In the first Dean's Lecture of 2013, noted British architect, Professor Sir Peter Cook, AR, will discuss his journey from Archigram, the avant-garde architectural group formed in the 1960s, to his innovative practice CRAB, which launched just six years ago.
From a seaside background and the atmosphere of provincial arcadia, the Archigram period exploded the vocabulary of architecture. Peter Cook was among the team that challenged architectural traditions and presented a visionary and contemporary approach to building cities and developing ways of living. Following the publication of the success of the Archigram publication and a number of well received exhibitions, such as the 'Living City' exhibition, Archigram was born and with it came a new era of design.
In this first Dean's Lecture, Peter Cook will speak about anti-cities and anti houses, how vegetation becomes involved and how experimentation morphes into buildables. The architect behind some of the world's most noteworthy buildings, Peter Cook has left his mark on the globe. A shining example of his work is the well recognised 'friendly alien' Kunsthaus in Graz, Austria, completed in partnership with Colin Fournier.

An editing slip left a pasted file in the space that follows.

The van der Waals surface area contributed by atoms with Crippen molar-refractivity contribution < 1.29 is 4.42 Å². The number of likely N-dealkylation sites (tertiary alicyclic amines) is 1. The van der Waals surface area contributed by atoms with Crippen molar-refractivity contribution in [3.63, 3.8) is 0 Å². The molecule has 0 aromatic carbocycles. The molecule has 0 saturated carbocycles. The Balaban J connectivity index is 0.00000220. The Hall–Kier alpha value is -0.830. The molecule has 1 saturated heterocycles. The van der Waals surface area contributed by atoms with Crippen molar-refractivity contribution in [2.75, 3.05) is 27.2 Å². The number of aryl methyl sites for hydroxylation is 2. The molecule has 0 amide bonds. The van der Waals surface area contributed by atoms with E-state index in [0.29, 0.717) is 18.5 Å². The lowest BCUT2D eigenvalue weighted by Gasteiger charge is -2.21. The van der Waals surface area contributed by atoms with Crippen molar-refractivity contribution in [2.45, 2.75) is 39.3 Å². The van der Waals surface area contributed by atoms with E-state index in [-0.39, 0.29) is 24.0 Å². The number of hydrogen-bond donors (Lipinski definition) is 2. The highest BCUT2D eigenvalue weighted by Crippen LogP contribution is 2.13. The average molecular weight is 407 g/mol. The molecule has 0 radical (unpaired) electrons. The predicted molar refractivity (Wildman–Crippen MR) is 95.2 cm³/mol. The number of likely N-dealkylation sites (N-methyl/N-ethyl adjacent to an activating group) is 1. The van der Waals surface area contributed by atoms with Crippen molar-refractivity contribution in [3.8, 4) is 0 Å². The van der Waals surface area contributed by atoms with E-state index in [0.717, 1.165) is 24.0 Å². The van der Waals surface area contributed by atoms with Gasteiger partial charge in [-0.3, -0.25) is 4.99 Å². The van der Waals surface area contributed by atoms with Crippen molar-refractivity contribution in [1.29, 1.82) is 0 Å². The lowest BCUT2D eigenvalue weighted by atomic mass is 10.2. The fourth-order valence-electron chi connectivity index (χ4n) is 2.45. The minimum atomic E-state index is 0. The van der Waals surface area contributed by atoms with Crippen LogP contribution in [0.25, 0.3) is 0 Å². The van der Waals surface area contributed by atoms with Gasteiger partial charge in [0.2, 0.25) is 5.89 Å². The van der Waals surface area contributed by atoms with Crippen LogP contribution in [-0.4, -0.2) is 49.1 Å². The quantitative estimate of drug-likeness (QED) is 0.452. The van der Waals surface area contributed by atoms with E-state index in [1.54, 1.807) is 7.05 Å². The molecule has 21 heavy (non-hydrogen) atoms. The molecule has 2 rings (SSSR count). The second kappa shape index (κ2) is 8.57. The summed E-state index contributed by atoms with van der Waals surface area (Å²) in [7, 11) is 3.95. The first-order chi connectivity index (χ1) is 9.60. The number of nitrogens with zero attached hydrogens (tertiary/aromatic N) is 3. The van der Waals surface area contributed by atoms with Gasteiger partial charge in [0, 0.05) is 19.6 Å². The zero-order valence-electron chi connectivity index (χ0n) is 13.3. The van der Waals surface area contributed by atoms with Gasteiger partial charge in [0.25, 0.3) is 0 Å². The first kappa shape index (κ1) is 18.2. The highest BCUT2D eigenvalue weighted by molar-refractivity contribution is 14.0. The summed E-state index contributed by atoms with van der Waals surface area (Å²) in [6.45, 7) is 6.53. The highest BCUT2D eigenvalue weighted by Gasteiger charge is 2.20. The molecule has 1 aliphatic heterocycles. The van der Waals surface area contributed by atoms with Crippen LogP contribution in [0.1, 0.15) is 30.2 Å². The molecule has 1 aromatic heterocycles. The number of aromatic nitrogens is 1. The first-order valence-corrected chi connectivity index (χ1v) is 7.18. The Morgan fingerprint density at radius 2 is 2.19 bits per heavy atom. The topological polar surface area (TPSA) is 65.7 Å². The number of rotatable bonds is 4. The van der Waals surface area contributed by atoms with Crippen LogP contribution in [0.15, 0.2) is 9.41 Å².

Most recently Peter's work with co-founder of CRAB, Gavin Robotham, has seen the practice develop steadily over it's six year history. Both Peter and Gavin are designers and ideas men whose experience and expertise compliment each other. Peter's early initiatives as an Archigram founder and inventor are augmented by Gavin's flair and impeccable eye. Among their most famous and interesting projects are completed and uncompleted works. The Law School and Administration building in Vienna, described by Peter as 'the long snake at Vienna', is nearing completion and 'the swinging, spooky, enthusiastic building for the new School of Architecture at Bond University, Queensland is three quarters complete. Style and sophistication, as well as practical solutions are strong features in CRAB's design. Taiwan Tower for Taichung celebrates energy, 'literally oozing with algae breeders, tubes, collectors of wind, solar energy and water, layers of piezoelectric apparatus.' "I'm excited because I believe it (Taiwan Tower) marks the moment of maturity for the CRAB studio - five years in," Peter says.
As well as discussing these groundbreaking works in what is sure to be a stimulating and insightful lecture, Peter will also discuss new projects for stadiums and gardens, as well as a studio commission.